An exhibit shows a Neanderthal family at the Neanderthal Museum in Krapina, Croatia, in February 2010. Reuters/Nikola Solic Earth's magnetic poles flipped 42,000 years ago, which may have triggered a global climate crisis, a new study found. The resulting changes in temperatures and radiation levels may have killed off many large mammals. The event may have ultimately contributed to the extinction of Neanderthals. Visit the Business section of Insider for more stories. Earth saw a lot of ...
Tags: Europe, Science, London, News, Climate Change, Australia, Russia, Southeast Asia, Trends, Spain, History, Earth, The Guardian, North, Npr, University of Florida


The rich are gaming the system to get COVID-19 vaccines using hefty donations and cozy relationships with CEOs

Samantha Lee/Insider The COVID-19 vaccine rollout in America has been a discombobulated mess. The rich have taken advantage of these loopholes, using money and connections to jump the line. Low-income people and communities of color have been left behind, despite higher rates of COVID-19. If you have a story about tactics wealthy Americans are using to get a COVID-19 vaccine, email reporters Allana Akhtar and Julia Naftulin. Visit Insider's homepage for more stories. In Florida, nursing h...
Tags: Health, Florida, New York, Science, Kim Kardashian, Washington Post, New York City, US, America, Los Angeles, Trends, Wealth, Analysis, Pennsylvania, New Jersey, Cbs


Thinking thresholds: Is science the only source of truth in the world?

With all due respect to Copernicus, writes Adam Frank, humans are at the center of it all. Science is just one of many sources of truth in the world. The lived, subjective experience of humans creates reality, and when science excludes subjective experience, we end up with a less useful kind of science.Can science and philosophy form a union that gets us to a far richer account of the world and a far richer science? So, what is this about? Where are we going with it all? What is its point? Toda...
Tags: Science, Culture, Innovation, Universe, Philosophy, Atheism, Npr, Einstein, Carl Sagan, Marcelo, Adam Frank, Copernicus, Cosmos, Newton Lagrange Boltzmann


India's sudden drop in coronavirus cases has puzzled disease experts. Strict public-health measures and difficulty recording rural cases may have factored in.

A student gets her body temperature taken in Hyderabad, India on February 1, 2021. Partha Sarkar/Xinhua/Getty Images India's daily coronavirus cases have plummeted since September. The nation is now reporting just 9 daily cases per one million people, among the lowest per-capita rates in the world. Experts say the sharp decline in cases is puzzling — but the difficulty of recording rural infections, combined with strict public-health measures, may offer some explanation. Visit Business Ins...
Tags: Science, News, India, US, Trends, United States, World Health Organization, Npr, Mumbai, Wall Street Journal, Tamil Nadu, Medical University of South Carolina, Delhi India, Andhra Pradesh, Hyderabad India, UK India


13.8: Why we’re here

13.8 is relaunching on Big Think today! Visit 13.8 every week to join physicists Adam Frank and Marcelo Gleiser as they tackle the big, serious, silly, and small questions in science.What will you learn at 13.8? Adam and Marcelo will look critically at straight-up science news, from life in the universe and cognitive science to particle physics and everything that blows their minds.They're also going to spend a lot of ink on where science and culture meet. That means book and movie reviews, piec...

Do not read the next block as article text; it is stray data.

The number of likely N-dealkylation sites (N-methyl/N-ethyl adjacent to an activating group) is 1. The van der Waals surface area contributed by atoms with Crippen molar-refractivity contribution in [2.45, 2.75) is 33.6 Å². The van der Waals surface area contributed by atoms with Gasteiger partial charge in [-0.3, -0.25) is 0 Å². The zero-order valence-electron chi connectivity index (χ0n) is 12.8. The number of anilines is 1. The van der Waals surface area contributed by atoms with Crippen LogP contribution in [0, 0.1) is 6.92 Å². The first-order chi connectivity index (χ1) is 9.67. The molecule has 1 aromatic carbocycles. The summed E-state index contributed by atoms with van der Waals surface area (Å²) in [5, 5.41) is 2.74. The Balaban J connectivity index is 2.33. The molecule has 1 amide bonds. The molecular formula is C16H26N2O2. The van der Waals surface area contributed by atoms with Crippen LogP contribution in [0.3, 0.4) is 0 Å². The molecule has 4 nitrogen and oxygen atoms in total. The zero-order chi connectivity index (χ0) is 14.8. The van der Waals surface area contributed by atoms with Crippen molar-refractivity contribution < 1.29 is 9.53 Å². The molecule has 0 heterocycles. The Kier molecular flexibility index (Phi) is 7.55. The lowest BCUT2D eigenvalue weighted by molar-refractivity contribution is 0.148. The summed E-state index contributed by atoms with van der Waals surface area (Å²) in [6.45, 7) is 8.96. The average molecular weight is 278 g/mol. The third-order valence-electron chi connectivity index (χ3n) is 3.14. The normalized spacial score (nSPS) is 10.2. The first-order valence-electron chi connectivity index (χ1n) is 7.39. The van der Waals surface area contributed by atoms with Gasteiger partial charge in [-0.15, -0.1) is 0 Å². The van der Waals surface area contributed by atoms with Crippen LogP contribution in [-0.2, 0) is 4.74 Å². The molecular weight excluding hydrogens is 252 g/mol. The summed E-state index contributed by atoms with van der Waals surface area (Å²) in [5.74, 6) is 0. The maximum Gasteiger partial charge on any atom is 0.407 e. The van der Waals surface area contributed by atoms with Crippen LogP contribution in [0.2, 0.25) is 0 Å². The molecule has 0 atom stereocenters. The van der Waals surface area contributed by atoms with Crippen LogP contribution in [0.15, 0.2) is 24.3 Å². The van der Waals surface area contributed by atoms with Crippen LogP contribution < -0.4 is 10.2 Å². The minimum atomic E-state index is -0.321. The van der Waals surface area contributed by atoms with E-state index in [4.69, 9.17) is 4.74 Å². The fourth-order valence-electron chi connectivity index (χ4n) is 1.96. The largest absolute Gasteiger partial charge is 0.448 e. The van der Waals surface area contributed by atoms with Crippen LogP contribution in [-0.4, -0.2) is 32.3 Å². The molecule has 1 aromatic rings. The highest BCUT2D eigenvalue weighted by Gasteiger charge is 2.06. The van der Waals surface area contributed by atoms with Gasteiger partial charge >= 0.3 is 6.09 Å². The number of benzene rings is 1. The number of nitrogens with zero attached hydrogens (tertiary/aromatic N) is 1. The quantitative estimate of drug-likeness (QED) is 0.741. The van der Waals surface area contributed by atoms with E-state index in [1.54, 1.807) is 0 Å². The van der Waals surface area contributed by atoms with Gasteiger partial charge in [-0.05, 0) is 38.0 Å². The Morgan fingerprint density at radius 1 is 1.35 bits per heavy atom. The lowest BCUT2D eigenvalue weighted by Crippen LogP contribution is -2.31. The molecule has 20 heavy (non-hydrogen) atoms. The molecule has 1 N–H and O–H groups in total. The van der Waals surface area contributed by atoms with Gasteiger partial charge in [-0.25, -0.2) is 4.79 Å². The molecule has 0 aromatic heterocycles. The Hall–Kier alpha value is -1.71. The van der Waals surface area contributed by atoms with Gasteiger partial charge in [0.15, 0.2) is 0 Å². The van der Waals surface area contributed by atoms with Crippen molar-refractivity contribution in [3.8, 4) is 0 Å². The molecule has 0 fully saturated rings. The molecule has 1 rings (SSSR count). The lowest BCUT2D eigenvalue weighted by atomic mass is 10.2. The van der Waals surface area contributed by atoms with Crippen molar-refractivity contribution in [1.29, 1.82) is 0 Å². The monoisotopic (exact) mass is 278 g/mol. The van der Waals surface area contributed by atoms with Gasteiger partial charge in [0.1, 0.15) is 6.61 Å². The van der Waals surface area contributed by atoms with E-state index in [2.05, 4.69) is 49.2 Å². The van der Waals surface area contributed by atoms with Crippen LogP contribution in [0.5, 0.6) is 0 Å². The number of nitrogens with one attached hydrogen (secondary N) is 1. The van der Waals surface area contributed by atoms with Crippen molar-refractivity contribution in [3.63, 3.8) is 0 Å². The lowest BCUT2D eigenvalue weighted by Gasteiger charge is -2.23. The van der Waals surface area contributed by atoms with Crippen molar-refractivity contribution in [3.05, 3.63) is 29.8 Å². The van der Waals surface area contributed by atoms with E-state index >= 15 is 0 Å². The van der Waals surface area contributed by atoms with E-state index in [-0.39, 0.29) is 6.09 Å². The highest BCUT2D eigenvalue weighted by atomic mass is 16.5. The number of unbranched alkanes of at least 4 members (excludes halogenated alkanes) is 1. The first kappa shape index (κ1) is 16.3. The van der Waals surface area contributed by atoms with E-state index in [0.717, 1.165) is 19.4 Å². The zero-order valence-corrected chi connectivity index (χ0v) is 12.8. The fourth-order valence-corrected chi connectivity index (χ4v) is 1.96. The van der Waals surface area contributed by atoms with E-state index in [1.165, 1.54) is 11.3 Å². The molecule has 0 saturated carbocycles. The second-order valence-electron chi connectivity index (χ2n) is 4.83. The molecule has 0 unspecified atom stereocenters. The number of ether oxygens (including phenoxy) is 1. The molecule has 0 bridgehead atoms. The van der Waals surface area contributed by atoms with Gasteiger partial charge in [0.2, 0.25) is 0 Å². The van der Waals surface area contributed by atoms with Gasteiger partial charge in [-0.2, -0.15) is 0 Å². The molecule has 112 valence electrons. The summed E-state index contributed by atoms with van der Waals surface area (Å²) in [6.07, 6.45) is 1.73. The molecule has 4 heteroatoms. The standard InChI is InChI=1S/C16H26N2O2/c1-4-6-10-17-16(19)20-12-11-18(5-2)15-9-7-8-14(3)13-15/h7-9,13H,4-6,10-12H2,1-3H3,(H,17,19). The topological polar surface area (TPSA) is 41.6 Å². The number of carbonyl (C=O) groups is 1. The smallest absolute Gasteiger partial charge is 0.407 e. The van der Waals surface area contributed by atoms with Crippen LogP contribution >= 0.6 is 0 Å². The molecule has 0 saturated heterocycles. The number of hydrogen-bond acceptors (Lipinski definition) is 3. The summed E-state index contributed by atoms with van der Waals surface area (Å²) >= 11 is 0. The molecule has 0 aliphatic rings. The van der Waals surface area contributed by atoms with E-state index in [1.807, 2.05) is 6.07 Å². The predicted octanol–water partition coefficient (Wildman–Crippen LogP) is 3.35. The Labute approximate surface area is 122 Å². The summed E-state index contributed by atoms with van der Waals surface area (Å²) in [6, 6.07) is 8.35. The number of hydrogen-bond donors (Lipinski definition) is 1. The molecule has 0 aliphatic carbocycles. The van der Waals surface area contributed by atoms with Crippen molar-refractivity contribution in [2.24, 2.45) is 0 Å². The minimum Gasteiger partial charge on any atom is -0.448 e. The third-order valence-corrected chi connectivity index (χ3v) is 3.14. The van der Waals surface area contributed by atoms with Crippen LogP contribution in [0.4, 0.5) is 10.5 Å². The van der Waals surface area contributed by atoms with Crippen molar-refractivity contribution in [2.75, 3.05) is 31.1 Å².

Tags: Politics, Science, Future, Culture, Innovation, Npr, Marcelo, Dartmouth College, Adam, Adam Frank, Cosmos, Marcelo Gleiser, 13.8


YInMn Blue, the First Shade of Blue Discovered in 200 Years, Is Now Available for Artists

Photo via Oregon State University “Color is part of a spectrum, so you can’t discover a color,” says Professor Mas Subramanian, a solid-state chemist at Oregon State University. “You can only discover a material that is a particular color”—or, more precisely, a material that reflects light in such a way that we perceive it as a color. Scientific modesty aside, Subramanian actually has been credited with discovering a color—the first inorganic shade of blue in 200 years. Named “YInMn blue” —and ...
Tags: Google, Art, Science, College, US, Chemistry, Smithsonian, Charles Darwin, Npr, Oregon State, Osu, U S Environmental Protection Agency, Facebook Twitter, Oregon State University, Josh Jones, Golden


YInMn Blue, the First Shade of Blue Discovered in 200 Years, Now Available for Artists

Photo via Oregon State University “Color is part of a spectrum, so you can’t discover a color,” says Professor Mas Subramanian, a solid-state chemist at Oregon State University. “You can only discover a material that is a particular color”—or, more precisely, a material that reflects light in such a way that we perceive it as a color. Scientific modesty aside, Subramanian actually has been credited with discovering a color—the first inorganic shade of blue in 200 years. Named “YInMn blue” —and ...
Tags: Google, Art, Science, College, US, Chemistry, Smithsonian, Charles Darwin, Npr, Oregon State, Osu, U S Environmental Protection Agency, Facebook Twitter, Oregon State University, Josh Jones, Golden


Coronavirus vaccines are safe for people of color, despite online myths and mistrust of the healthcare system

Sandra Lindsay receives the COVID-19 vaccine in New Hyde Park, New York. Mark Lennihan/Pool via REUTERS People of color, and Black Americans in particular, may be hesitant to get vaccinated in the US due to a history of racist medical experiments or overall mistrust of the healthcare system. In Latinx communities, language barriers can also force people to receive health information through social media, where myths abound. But clinical trials overwhelmingly show that coronavirus vaccines...